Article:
There are also several cruise tours of the Bay on offer, with varying routes and durations. Most of them announce "spectacular views" of the city skyline, Alcatraz, and the two bridges (Golden Gate and the Bay Bridge).  The ticket prices for those are also quite hefty, so I didn't bother.  There is a cheaper option, however, which I found by chance.
Yesterday was my last day in San Francisco. After a late lunch I had several hours to kill before my train back to San Jose, where I'm staying with my nephew and his family.  I took an electric streetcar (not to be confused with the city's cablecar system) on a whim to see where it would take me. I ended up at the Ferry Terminal, so I went in to see what options they had. I was told the best trip for sightseeing was the Sausalito ferry. It costs $20 return ($14 if you have a public transport Clipper card). Starting near the Bay Bridge, it goes past Alcatraz to the pretty coastal town of Sausalito. On the way, you get a great view of the city and the Golden Gate Bridge. On the way back it goes closer to Alcatraz island and shows down to show you to take photos.
And that's for less than half the price of a cruise tour that offers more or less the same thing.

That's the Tip of the Day, folks.

Thursday 23 July 2015

Service with another smile

So I had a bad experience with "service" last week. I'm happy to report that I've had many examples of good service since.

Apart from the hotel receptionists, taxi drivers and waiters who've been genuinely helpful, I've been pleasantly surprised by the honest advice given in shops in San Francisco. More than once I've been told "I wouldn't by that here. You'll get a better deal a few doors down."

This happened when enquiring about sim cards, fruit, and  tickets for guided tours.


Wednesday 22 July 2015

The Streets of San Francisco

I remember as a child watching the TV series, The Streets of San Francisco, with Karl Malden and Michael Douglas as police detectives.  In it, cars racing up hills would glide through the air when they came to a crest, then crash to the ground before climbing the next unfeasibly steep section of  street. Camera trickery, I thought. Not so much, I've discovered! The hills really are very steep.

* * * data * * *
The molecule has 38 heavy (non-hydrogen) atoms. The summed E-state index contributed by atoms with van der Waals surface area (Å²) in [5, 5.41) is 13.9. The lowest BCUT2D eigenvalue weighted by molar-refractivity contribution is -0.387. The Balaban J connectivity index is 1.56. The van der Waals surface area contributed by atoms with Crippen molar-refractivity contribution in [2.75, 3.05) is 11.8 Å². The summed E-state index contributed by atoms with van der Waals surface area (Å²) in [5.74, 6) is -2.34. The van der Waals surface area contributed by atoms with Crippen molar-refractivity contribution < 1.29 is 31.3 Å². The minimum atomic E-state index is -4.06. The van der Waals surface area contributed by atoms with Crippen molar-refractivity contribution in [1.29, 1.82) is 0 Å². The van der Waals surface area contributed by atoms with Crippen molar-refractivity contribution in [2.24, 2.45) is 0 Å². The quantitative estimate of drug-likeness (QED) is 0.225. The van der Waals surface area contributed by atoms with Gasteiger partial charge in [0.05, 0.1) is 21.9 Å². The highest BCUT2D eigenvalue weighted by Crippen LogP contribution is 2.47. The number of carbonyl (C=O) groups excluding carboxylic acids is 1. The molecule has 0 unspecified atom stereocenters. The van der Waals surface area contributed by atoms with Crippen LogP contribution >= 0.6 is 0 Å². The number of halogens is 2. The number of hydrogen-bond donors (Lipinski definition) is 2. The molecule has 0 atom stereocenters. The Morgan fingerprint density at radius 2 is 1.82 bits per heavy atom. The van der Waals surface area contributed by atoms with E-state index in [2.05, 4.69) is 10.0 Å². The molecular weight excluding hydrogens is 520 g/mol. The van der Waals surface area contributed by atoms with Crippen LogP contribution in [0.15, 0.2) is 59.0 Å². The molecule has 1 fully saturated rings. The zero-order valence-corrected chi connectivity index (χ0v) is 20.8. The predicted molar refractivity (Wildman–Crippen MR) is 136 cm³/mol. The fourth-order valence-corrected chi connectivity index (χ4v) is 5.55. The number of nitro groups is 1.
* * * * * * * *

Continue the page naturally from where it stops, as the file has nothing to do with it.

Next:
No wonder they use cables to haul the trams up and down.  I had thought the name "cable car" was a misnomer, by the way, as there are no apparent cables. They are actually below the street, connected to the car through a slit in the street surface between the rails, driven by electric motors in a central power house.

My first observation of the streets of the city was on the way from the train station to my hotel. I could have taken a ten-dollar taxi but I decided to walk so I could get a feel for the place. Market Street is appropriately named, lined with department stores and boutiques. The shortest route took me from there along Turk Street to Polk Street in the Tenderloin district. There was a dramatic change in atmosphere just around the corner from the chic shopping street. Turk Street is dirty and delapidated, and the corner shops have metal grills on the windows. 

I happened to be there mid-morning, which is just as well; I would have felt very uneasy there at night. There were many people hanging around, in doorways or on corners, smoking and drinking. I'm not sure how many were drunk and how many stoned, but they all looked equally oblivious to me passing by, though I put my smartphone away just in case. 

Later, I asked the hotel receptionist for suggestions for places to have lunch near the hotel. "Whatever you do," she said, "don't go down Turk Street!" That evening I decided not to walk home, so I got an Über. The driver advised me to put my camera in my pocket before I got out of the car. He dropped me at the door and watched until I was safely inside.